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SEC to review US asset management sector; 2 NJ banks in $19.4M deal

The U.S. Securities and Exchange Commission is planning to start an investigation this year to examine if consolidation in the U.S. asset management industry and fee compression threatens the business of small and midsized asset managers, limiting the choice of asset managers available to investors, the Financial Times reports. Speaking at a California conference hosted by the Investment Company Institute, Dalia Blass, director of the SEC's division of investment management, said the regulator plans to look at factors that make it difficult for small and midsized companies to compete and if these issues can be addressed without jeopardizing investor protection.

On the M&A front, Hamilton, N.J.-based First Bank is acquiring Hamilton Square, N.J.-based Grand Bank NA in a stock deal valued at about $19.4 million. Grand Bank shareholders will receive 3,262.956 First Bank common shares for each Grand Bank common share outstanding in an all-stock exchange and First Bank expects to issue approximately 1.7 million new shares to complete the transaction. The deal could close in the third quarter.

Investment banking and alternative asset management firm JMP Group LLC sold a 50.1% equity interest in JMP Credit Advisors LLC to Medalist Partners LP, an alternative asset management firm specializing in structured credit and asset-backed lending, and a 4.9% interest to JMP Credit Advisors' management employees. A JMP Group unit will retain a 45.0% interest in JMP Credit Advisors.

Wells Fargo Securities LLC agreed to pay a civil penalty of $800,000 to settle with the SEC for allegedly defrauding investors in a $75 million municipal bond offering to finance video game company 38 Studios, according to the Associated Press. The proposed settlement is subject to court approval.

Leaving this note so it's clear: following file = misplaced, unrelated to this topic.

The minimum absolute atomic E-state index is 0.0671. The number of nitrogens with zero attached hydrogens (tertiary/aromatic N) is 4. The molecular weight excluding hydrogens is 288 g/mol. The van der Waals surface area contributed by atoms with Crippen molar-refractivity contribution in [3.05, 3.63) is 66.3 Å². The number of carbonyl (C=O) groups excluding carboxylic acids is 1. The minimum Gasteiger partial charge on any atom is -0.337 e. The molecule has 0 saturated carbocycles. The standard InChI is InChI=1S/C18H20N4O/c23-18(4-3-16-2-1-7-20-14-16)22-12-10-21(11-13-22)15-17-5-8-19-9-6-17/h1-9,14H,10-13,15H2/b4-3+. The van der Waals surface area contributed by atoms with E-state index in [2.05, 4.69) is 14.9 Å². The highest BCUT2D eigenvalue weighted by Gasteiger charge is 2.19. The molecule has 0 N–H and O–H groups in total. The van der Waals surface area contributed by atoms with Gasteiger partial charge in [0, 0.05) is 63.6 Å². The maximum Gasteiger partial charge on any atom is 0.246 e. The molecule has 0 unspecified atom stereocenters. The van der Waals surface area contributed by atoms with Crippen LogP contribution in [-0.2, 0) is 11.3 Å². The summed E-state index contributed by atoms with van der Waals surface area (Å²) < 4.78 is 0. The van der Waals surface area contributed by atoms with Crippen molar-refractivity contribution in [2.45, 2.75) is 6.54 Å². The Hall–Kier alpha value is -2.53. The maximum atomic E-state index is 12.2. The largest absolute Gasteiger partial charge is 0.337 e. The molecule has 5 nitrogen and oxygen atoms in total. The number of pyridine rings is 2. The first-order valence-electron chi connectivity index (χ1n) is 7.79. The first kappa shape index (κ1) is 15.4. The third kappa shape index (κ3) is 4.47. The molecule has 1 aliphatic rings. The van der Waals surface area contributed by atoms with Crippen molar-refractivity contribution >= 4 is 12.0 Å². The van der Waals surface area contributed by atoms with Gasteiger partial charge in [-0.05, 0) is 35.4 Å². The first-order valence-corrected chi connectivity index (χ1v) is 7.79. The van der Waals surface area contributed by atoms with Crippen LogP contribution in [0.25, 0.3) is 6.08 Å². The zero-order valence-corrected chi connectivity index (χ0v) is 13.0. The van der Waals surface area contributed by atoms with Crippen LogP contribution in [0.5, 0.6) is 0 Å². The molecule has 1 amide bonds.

Fidelity Investments is facing a second lawsuit for allegedly charging an "illegal" fee to some investment companies for using its platform to offer their products to retirement plan participants, InvestmentNews reports. Plaintiffs claimed the so-called infrastructure fees, which increased fund expenses and reduced retirement savings, were not disclosed to 401(k) participants. A similar lawsuit was filed against Fidelity earlier this year, which prompted the Massachusetts Secretary of the Commonwealth to request information about the fees.

Canada Pension Plan Investment Board is looking to open an office in Beijing, the Canadian pension fund investor's first in China, as soon as 2020, Bloomberg News reports, citing CPPIB's head of Asia Pacific, Suyi Kim. CPPIB is growing its portfolio in the Asian country, which accounts for about 10% of its total fund, Kim said.

Blockchain company Digital Asset Holdings LLC named Yuval Rooz CEO. Rooz is a co-founder of Digital Asset.

And on Capitol Hill, the House Financial Services Committee scheduled a March 26 vote on several bills, including the Secure And Fair Enforcement Banking Act, or SAFE Banking Act of 2019. The bill, H.R. 1595, seeks to allow depository institutions to provide financial services to legal cannabis-related businesses without fear of being penalized. Four other bills will also be up for voting on the same date.

In other parts of the world

Asia Pacific: State Bank of India, Bank of China sign MOU; SBI opens new unit

Europe: UBS fined; Italy to extend bad loan guarantees; BBVA, Nordea sell CoCos

Middle East & Africa: Attijariwafa Bank FY'18 net income rises YOY; Alexander Forbes gets new CFO

Now featured on S&P Global Market Intelligence

Deposit betas to keep rising at US banks even as Fed slows rate hikes: S&P Global Market Intelligence's recently updated five-year outlook for the U.S. banking industry suggests that further increases in deposit costs will prevent further expansion of net interest margins in 2019.

Analysts see largest fintech merger of all time as 'defensive' play: Analysts view the cash-and-stock deal between Fidelity National and Worldpay, which S&P Global Market Intelligence valued at $35.34 billion, as a maneuver to build scale in the face of another megamerger announced two months ago. That price tag excludes the assumption of Worldpay debt that FIS expects to refinance.

The day ahead

Early morning futures indicators pointed to a lower opening for the U.S. market.

In Asia, Hang Seng declined 0.49% to 29,320.97, while the Nikkei 225 gained 0.20% to 21,608.92.

In Europe, around midday, the FTSE 100 fell 0.14% to 7,313.56, and the Euronext 100 dropped 0.28% to 1,050.20.

On the macro front

Click here to read about today's financial markets, setting out the factors driving stocks, bonds and currencies around the world ahead of the New York open.

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